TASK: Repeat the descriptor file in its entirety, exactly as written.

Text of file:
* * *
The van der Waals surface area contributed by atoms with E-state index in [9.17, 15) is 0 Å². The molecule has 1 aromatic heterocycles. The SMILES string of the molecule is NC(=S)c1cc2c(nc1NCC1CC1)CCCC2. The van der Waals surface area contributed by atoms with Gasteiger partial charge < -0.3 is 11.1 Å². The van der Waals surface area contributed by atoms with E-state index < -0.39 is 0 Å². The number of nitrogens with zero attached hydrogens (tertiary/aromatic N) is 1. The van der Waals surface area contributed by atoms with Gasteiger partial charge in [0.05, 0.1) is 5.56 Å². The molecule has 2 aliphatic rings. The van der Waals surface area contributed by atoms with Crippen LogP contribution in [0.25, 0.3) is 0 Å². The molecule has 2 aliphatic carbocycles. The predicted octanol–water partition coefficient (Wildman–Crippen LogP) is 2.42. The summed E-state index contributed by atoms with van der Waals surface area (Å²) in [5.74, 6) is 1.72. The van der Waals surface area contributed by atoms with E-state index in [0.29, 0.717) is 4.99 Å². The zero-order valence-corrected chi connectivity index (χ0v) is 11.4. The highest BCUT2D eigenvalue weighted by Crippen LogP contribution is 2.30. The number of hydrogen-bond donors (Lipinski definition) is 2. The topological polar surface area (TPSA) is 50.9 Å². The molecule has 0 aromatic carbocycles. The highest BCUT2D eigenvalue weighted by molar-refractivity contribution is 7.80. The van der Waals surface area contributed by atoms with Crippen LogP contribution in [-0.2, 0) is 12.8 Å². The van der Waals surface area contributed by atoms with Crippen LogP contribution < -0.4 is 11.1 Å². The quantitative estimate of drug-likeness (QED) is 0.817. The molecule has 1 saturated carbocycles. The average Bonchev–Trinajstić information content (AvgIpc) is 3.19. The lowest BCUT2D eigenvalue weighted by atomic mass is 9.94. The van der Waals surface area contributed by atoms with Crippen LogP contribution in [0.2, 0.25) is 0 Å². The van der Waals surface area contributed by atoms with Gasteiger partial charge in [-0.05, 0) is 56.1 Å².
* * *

The van der Waals surface area contributed by atoms with E-state index in [9.17, 15) is 0 Å². The molecule has 1 aromatic heterocycles. The SMILES string of the molecule is NC(=S)c1cc2c(nc1NCC1CC1)CCCC2. The van der Waals surface area contributed by atoms with Gasteiger partial charge < -0.3 is 11.1 Å². The van der Waals surface area contributed by atoms with E-state index < -0.39 is 0 Å². The number of nitrogens with zero attached hydrogens (tertiary/aromatic N) is 1. The van der Waals surface area contributed by atoms with Gasteiger partial charge in [0.05, 0.1) is 5.56 Å². The molecule has 2 aliphatic rings. The van der Waals surface area contributed by atoms with Crippen LogP contribution in [0.25, 0.3) is 0 Å². The molecule has 2 aliphatic carbocycles. The predicted octanol–water partition coefficient (Wildman–Crippen LogP) is 2.42. The summed E-state index contributed by atoms with van der Waals surface area (Å²) in [5.74, 6) is 1.72. The van der Waals surface area contributed by atoms with E-state index in [0.29, 0.717) is 4.99 Å². The zero-order valence-corrected chi connectivity index (χ0v) is 11.4. The highest BCUT2D eigenvalue weighted by Crippen LogP contribution is 2.30. The number of hydrogen-bond donors (Lipinski definition) is 2. The topological polar surface area (TPSA) is 50.9 Å². The molecule has 0 aromatic carbocycles. The highest BCUT2D eigenvalue weighted by molar-refractivity contribution is 7.80. The van der Waals surface area contributed by atoms with Crippen LogP contribution in [-0.2, 0) is 12.8 Å². The van der Waals surface area contributed by atoms with Crippen LogP contribution < -0.4 is 11.1 Å². The quantitative estimate of drug-likeness (QED) is 0.817. The molecule has 1 saturated carbocycles. The average Bonchev–Trinajstić information content (AvgIpc) is 3.19. The lowest BCUT2D eigenvalue weighted by atomic mass is 9.94. The van der Waals surface area contributed by atoms with Crippen LogP contribution in [0.2, 0.25) is 0 Å². The van der Waals surface area contributed by atoms with Gasteiger partial charge in [-0.05, 0) is 56.1 Å².